Fig. 3

Patient 3. A) Direct view of the tumor; B) Pretreatment CT image showing the tumor occupying the external auditory canal; C) Applicator in the right external auditory canal; D) Yellow circle indicates the CTV


At 5 weeks after treatment, hearing returned in the patient’s left ear. Audiometry showed an improvement of auditory activity in left ear (Figure 4). This improvement continued until 39 weeks after treatment. During observation period, no major complications occurred. The tumor later relapsed, but the patient declined re-treatment and died 65 weeks after the treatment.

Fig. 4

Patient 3. A, B) CT images show shrinkage of the tumor and patency of the external auditory canal; C, D) Audiometry shows improved hearing at 8 weeks after the treatment



Palliative HDR brachytherapy successfully improved symptoms in all 3 patients, with improvement starting to be observed within 1-5 weeks after the treatment. Only 1 patient experienced an adverse event (grade 1 oral mucositis).

The prognosis of patients with head and neck cancer with no indication for definitive treatment is generally poor. In such patients, chemotherapy is considered a good treatment option for effective tumor control, and long-term progression-free survival may be possible [9]. Moreover, quality of life issues generally predominates. Palliative treatment is often needed in such patients as they experience serious difficulties in swallowing, chewing, talking, and cosmetic defects.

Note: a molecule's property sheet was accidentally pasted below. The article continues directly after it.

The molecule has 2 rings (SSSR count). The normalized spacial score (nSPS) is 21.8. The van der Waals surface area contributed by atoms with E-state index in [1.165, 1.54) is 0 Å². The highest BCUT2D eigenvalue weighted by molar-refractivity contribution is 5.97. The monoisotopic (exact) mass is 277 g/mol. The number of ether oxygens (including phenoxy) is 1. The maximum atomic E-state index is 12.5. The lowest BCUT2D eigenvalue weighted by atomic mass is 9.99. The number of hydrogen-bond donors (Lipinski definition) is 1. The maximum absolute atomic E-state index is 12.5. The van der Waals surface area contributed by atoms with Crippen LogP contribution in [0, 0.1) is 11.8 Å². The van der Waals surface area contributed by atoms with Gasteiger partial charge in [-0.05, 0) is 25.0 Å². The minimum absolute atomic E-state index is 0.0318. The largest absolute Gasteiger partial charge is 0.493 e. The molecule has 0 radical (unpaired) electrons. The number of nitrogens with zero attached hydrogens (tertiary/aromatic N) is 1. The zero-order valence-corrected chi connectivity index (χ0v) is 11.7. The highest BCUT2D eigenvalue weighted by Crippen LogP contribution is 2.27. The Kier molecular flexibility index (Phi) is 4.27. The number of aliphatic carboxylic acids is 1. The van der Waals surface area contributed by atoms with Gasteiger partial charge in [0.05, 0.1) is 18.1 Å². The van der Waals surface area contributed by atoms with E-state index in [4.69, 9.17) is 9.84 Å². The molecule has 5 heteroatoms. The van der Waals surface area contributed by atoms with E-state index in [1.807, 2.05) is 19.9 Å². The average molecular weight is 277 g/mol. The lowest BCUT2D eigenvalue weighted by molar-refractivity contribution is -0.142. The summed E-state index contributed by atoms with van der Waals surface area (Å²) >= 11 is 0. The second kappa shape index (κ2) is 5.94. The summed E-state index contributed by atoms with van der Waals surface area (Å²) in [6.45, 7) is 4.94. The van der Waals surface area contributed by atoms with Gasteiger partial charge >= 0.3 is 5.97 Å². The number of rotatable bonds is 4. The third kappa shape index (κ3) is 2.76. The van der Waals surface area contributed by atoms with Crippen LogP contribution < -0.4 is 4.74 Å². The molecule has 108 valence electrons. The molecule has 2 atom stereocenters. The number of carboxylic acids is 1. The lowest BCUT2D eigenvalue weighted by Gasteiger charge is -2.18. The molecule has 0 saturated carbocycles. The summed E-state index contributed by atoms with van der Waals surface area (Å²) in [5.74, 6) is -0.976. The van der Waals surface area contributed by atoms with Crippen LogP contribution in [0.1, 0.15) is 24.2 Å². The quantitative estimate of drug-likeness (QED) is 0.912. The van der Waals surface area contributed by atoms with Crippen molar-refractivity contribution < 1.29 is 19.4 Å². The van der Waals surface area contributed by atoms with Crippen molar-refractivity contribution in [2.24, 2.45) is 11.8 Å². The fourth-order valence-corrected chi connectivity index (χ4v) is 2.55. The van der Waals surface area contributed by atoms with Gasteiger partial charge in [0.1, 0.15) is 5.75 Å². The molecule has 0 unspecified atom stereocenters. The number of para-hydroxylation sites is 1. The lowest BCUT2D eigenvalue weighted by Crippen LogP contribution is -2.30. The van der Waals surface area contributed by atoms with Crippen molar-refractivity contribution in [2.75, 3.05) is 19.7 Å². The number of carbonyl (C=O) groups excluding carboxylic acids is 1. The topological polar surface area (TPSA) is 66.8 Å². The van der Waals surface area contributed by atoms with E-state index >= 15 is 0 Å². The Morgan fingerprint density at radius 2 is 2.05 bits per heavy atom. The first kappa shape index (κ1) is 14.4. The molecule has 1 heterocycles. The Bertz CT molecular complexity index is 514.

For an inoperable disease, palliative external beam radiotherapy (EBRT) has been attempted, but it often requires several sessions, and the treatment is time-consuming. Considering the limited prognosis of these patients, long period of treatment and time to achieve therapeutic effects are the major problems. Compared with EBRT, one main advantage of brachytherapy is that it delivers maximum radiation dose directly to the tumor without damaging healthy surrounding tissues. In particular, HDR brachytherapy can deliver higher dose to the tumor in only couple of minutes.

The dose ranging from 15 to 20 Gy is generally used as a single-fraction HDR brachytherapy to liver, kidney, lung, and breast malignancies [10,11,12,13]. However, an appropriate single-fraction dose for head and neck cancer in palliative therapy is unknown. We used a single HDR dose of 10 Gy for our patients by referring to tolerance of OARs and the dose of palliative EBRT, in which 20 Gy in 5 fractions is commonly used. In terms of EQD2 calculation (α/β = 3), 10 Gy single dose and 20 Gy in 5 fractions are almost comparable (26 Gy and 28 Gy, respectively).